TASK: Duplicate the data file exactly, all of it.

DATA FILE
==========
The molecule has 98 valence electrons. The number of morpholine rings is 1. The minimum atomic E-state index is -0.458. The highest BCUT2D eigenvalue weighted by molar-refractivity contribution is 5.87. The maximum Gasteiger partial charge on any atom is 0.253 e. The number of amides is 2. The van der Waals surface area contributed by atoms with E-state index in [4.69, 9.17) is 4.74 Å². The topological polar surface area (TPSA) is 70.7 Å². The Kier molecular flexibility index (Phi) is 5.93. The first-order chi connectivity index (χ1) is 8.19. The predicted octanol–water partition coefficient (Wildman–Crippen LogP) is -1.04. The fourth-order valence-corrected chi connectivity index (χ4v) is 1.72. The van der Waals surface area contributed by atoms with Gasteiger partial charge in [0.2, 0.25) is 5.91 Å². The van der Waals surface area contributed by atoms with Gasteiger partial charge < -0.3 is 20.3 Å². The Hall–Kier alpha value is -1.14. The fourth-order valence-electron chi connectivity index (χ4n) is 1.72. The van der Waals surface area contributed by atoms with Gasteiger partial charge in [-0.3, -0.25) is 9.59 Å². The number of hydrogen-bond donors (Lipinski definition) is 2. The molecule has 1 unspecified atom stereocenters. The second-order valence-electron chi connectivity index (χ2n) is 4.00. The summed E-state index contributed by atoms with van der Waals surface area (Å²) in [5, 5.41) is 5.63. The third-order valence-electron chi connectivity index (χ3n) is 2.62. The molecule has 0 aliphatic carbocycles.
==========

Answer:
The molecule has 98 valence electrons. The number of morpholine rings is 1. The minimum atomic E-state index is -0.458. The highest BCUT2D eigenvalue weighted by molar-refractivity contribution is 5.87. The maximum Gasteiger partial charge on any atom is 0.253 e. The number of amides is 2. The van der Waals surface area contributed by atoms with E-state index in [4.69, 9.17) is 4.74 Å². The topological polar surface area (TPSA) is 70.7 Å². The Kier molecular flexibility index (Phi) is 5.93. The first-order chi connectivity index (χ1) is 8.19. The predicted octanol–water partition coefficient (Wildman–Crippen LogP) is -1.04. The fourth-order valence-corrected chi connectivity index (χ4v) is 1.72. The van der Waals surface area contributed by atoms with Gasteiger partial charge in [0.2, 0.25) is 5.91 Å². The van der Waals surface area contributed by atoms with Gasteiger partial charge < -0.3 is 20.3 Å². The Hall–Kier alpha value is -1.14. The fourth-order valence-electron chi connectivity index (χ4n) is 1.72. The van der Waals surface area contributed by atoms with Gasteiger partial charge in [-0.3, -0.25) is 9.59 Å². The number of hydrogen-bond donors (Lipinski definition) is 2. The molecule has 1 unspecified atom stereocenters. The second-order valence-electron chi connectivity index (χ2n) is 4.00. The summed E-state index contributed by atoms with van der Waals surface area (Å²) in [5, 5.41) is 5.63. The third-order valence-electron chi connectivity index (χ3n) is 2.62. The molecule has 0 aliphatic carbocycles.